Monday tends to be the day we have the most polls (as telephone polls are usually done over the weekend) and today is no different, with polls from ICM, Ashcroft and Populus.

The monthly ICM/Guardian poll has topline figures of CON 31%(nc), LAB 32%(-3), LDEM 11%(nc), UKIP 14%(nc), GRN 6%(+2). Labour are down a bit on their recent results, their lead back to one point (ICM had been showing Labour and Conservative roughly equal in the summer, but their Autumn polls were showing larger leads).
The weekly Ashcroft poll has topline figures of CON 30%(nc), LAB 29%(nc), LDEM 10%(nc), UKIP 16%(nc), GRN 7%(+1). Having got a repuation for somewhat volatile figures, today’s are rock solid. Voting intentions are almost wholly unchanged since a week ago (tabs are here)
The twice weekly Populus poll has topline figures of CON 34%, LAB 36%, LDEM 8%, UKIP 13%, GRN 4%. A two point Labour lead is wholly in line with Populus’s polls last week and in late October (tabs are here.)

We still have the daily YouGov/Sun poll to come, but so it doesn’t look as the fuss over Miliband’s leadership is having any significant effect. Populus and Ashcroft show no real change and while ICM show a small drop for Labour, in the context of other polls showing no movement it’s nothing that can’t be normal sample variation.


Time for a round up of Sunday’s polls, with new stuff in the Sunday papers from YouGov, Survation, Opinium and ICM.

YouGov’s weekly poll for the Sunday Times has topline figures of CON 33%, LAB 33%, LDEM 7%, UKIP 16%, GRN 6%. The poll also asked a series of questions about how people would vote with different Labour leaders. In a control question asking how people would vote if the leaders remained Cameron, Miliband and Clegg the answers were CON 33%, LAB 31% (so the effect of reminding people of the current party leaders still seems to produce a slight positive Cameron effect or negative Miliband effect). If Yvette Cooper were Labour leader the position would be the same, a two point Conservative lead. If Ed Balls was the leader it would be worse, a three point Conservative lead. In contrast with Alan Johnson as leader Labour would be two points ahead (CON 31%, LAB 33%.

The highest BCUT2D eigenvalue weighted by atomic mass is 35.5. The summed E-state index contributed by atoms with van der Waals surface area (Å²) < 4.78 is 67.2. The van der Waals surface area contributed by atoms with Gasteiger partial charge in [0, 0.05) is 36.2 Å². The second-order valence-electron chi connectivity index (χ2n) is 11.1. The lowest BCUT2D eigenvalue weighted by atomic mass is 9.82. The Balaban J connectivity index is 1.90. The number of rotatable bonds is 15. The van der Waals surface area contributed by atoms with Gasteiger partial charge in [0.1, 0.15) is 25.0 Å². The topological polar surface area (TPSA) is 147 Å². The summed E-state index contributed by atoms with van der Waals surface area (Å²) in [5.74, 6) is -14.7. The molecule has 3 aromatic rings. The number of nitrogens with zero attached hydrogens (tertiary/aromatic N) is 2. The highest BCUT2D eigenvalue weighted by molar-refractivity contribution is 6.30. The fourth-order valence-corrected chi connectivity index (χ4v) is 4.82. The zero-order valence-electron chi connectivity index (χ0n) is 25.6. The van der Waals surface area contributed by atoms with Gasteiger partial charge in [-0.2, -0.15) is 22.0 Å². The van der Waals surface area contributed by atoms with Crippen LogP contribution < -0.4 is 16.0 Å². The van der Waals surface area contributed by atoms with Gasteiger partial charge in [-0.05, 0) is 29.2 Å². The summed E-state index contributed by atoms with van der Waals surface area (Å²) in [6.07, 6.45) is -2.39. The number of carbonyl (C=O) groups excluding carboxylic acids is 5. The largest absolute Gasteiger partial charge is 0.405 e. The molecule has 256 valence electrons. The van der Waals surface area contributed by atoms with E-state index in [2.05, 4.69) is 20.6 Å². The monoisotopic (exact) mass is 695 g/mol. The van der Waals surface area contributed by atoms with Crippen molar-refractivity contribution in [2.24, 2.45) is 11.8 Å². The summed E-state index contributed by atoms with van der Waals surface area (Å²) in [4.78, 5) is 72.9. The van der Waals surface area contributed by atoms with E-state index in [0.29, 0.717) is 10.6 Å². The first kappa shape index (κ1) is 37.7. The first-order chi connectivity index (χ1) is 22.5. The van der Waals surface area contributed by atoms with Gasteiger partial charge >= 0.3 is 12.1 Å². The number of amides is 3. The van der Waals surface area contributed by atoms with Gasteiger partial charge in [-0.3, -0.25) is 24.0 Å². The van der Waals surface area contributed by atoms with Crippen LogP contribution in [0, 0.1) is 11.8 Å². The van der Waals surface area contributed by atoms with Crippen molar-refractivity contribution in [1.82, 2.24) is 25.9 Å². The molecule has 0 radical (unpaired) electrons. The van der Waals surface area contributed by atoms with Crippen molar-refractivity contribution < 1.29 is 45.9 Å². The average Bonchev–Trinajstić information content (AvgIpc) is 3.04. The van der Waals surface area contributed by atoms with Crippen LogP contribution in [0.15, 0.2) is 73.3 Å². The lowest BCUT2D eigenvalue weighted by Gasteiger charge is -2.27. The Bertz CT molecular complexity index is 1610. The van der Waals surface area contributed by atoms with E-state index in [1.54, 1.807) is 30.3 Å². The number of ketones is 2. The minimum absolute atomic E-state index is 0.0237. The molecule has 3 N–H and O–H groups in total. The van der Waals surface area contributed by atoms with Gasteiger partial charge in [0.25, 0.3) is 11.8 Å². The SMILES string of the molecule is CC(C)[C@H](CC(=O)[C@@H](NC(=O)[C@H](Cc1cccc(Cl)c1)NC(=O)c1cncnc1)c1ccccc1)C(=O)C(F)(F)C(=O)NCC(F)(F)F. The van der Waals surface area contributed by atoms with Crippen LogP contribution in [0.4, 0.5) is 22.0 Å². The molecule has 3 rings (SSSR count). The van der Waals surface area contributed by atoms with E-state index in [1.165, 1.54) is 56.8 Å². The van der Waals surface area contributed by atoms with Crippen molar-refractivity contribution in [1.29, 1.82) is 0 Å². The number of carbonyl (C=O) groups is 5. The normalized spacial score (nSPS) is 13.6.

I’ll give my usual caveats about questions like this – people are answering them when on very little information, they don’t know what policies or priorities those alternative leaders would set, how the media would react to them and so on. In the same poll, YouGov found that only 42% of people think they could recognise Yvette Cooper from a photo… if you don’t even know what Yvette Cooper looks like, I’m guessing you don’t have a thorough understanding of what she would prioritise as Labour leader. It’s a response based on a very crude impression of those potential leaders based on what tends to be the very limited public awareness of opposition politicians. Nevertheless, those crude first impressions count, so it’s a good sign for Alan Johnson.

Survation also had a new poll with topline figures of CON 29%(+2), LAB 34%(+3), LDEM 6%(-3), UKIP 23%(-1), and they too asked a series of hypothetical voting intention questions with different Labour leaders. In the Survation poll they displayed a biography and played a video clip of each potential leader and asked people questions about them before the questions. This allowed them to include people with extremely low public awareness like Chuka Umunna, though does of course rely upon the choice of biogs and video clips (given bias is often in the eye of the beholder, choosing clips that even those who don’t like the eventual results think are fair is incredibly tricky). The control question with Ed Miliband had a Labour lead of 4 points. In the Survation poll Yvette Cooper did worse than Miliband (neck and neck with the Tories), Andy Burnham just the same (4 point lead), Alan Johnson and Chuka Umunna did best – both extending Labour’s lead to 8 points. A voting intention question asked after video clips of Labour leaders is obviously skewed towards Labour, but it’s the relative performance between the different leaders that counts, and again it’s good for Alan Johnson, and now also for Chuka Umunna.

Meanwhile the fortnightly Opinium poll for the Observer has topline figures of CON 29%(-4), LAB 32%(-1), LDEM 9%(+3), UKIP 19%(+1).

Finally there was an ICM poll in the Sunday Telegraph. As usual with ICM/Sunday Telegraph polls, this asked the public to predict vote shares rather than ask people how they would vote themselves. The average response now has the Conservatives getting slightly more votes than Labour.